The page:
We constantly hear about the valiant efforts of students volunteering abroad, and while that is extremely important and admirable, there’s a lot going on at home that we don’t stop to appreciate.
As a college student, I spend more time worrying about money than I do about course work, and I’m sure I’m not the only one. We’ve all had that moment before a night out where we’re driven demented because we don’t have any presentable clothes, and barely enough money for a taxi home. The solution? Charity shop.
Before this summer, I had never set foot in a charity shop. I, and I’m sure I’m not the only one, had this idea that clothes from charity shops were sub-par and more suited for older generations. I held on until Christmas and birthdays when I could badger my parents for money for new clothes. Not anymore.
I’ve been volunteering in an NCBI (National Council of the Blind, Ireland) for about three months now, and the experience has completely changed how I see the shops. Now, half the clothes I own come from the shop, for less than my lunch costs me. T-shirts, jeans, jackets, books. Everything I needed to get together for going back to college in September, all there, for less than a pair of jeans in Debenhams.
Grabbing a bargain
Not only are the clothes cheap, but also they are vetted stricter than an airport. I’ve often Okayed a shirt, only for a fellow volunteer pointing out a tiny tan mark or stains in places I wouldn’t have thought to look. Clothes make their way through a precise system. First, they usually come in bags. From there, they are sorted and hung. Then, once they pass the test, they are steamed, tagged, and priced. Clothes that are not up to standard are recycled. There’s a pretty simple code; if you wouldn’t be happy to wear it, don’t put it out for sale.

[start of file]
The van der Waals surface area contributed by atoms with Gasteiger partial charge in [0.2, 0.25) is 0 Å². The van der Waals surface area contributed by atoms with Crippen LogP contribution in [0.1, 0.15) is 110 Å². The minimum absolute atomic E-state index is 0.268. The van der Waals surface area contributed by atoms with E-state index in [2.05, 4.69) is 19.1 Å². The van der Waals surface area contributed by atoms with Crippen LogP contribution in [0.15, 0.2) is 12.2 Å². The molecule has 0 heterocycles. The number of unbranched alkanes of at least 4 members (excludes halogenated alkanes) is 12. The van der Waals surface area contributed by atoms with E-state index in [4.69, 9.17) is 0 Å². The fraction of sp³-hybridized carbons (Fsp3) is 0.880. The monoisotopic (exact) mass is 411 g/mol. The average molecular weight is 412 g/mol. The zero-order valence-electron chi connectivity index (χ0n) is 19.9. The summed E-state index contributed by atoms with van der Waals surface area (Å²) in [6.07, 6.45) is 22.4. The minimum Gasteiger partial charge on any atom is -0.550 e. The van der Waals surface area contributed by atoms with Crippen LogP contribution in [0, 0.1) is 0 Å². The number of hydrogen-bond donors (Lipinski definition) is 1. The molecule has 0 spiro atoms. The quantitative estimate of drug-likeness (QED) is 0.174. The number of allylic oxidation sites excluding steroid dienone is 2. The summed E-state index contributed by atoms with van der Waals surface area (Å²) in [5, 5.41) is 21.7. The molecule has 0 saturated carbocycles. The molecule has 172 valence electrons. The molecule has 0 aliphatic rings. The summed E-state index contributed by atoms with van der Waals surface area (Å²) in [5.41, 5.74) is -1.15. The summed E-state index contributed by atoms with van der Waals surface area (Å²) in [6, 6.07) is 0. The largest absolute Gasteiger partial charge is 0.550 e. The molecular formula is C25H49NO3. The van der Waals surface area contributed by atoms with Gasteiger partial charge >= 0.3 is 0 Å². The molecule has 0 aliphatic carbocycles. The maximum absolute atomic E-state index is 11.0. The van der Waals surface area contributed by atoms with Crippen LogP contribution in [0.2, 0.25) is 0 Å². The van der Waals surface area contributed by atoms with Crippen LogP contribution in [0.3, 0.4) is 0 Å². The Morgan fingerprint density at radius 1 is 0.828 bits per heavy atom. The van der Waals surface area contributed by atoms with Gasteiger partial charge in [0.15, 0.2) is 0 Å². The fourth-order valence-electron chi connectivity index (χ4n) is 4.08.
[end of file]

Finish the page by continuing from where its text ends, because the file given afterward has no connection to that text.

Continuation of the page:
Not only are the prices cheap enough as it is, the shop in which I volunteered offer deals. For instance, they have a 4 for €10 deal, in which you could buy a dress, cardigan, shoes and handbag for €10. I don’t wear dresses and I don’t even want to think what that much would cost in the likes of River Island.
So, now that we’ve gone through what charity shops do for you, let’s talk about what you do for the charities. At NCBI, you’re providing funding for a blind person to learn Braille, or how to use a cane. In Wexford, the branch in which I volunteered, they have Lochran House, a center to help young and old people that are turning blind adapt to their new life by teaching them day-to-day things like cooking, washing-up and even social events like dancing and book clubs.
Before I began volunteering in the shop, I was a lot shyer. During my first few days, I was terrified to do anything without asking for help, and there was no way I’d go near the till. Working with NCBI this past summer has given me so much more confidence in my abilities and myself. It showed me what it was like to work in a shop environment, and I know that the friendships I built through my work will last a lifetime.
Having spent my summer volunteering in Ireland, I’ve realised that a charity shop is something with no downfalls. They stock quality brands, at a quality that won’t have anyone guessing their origin. They’re perfect on a student budget and most importantly, they give back to the community. It’s not a €100 cheque to NCBI, but it’s a contribution, and every penny is a penny put to good use in charities.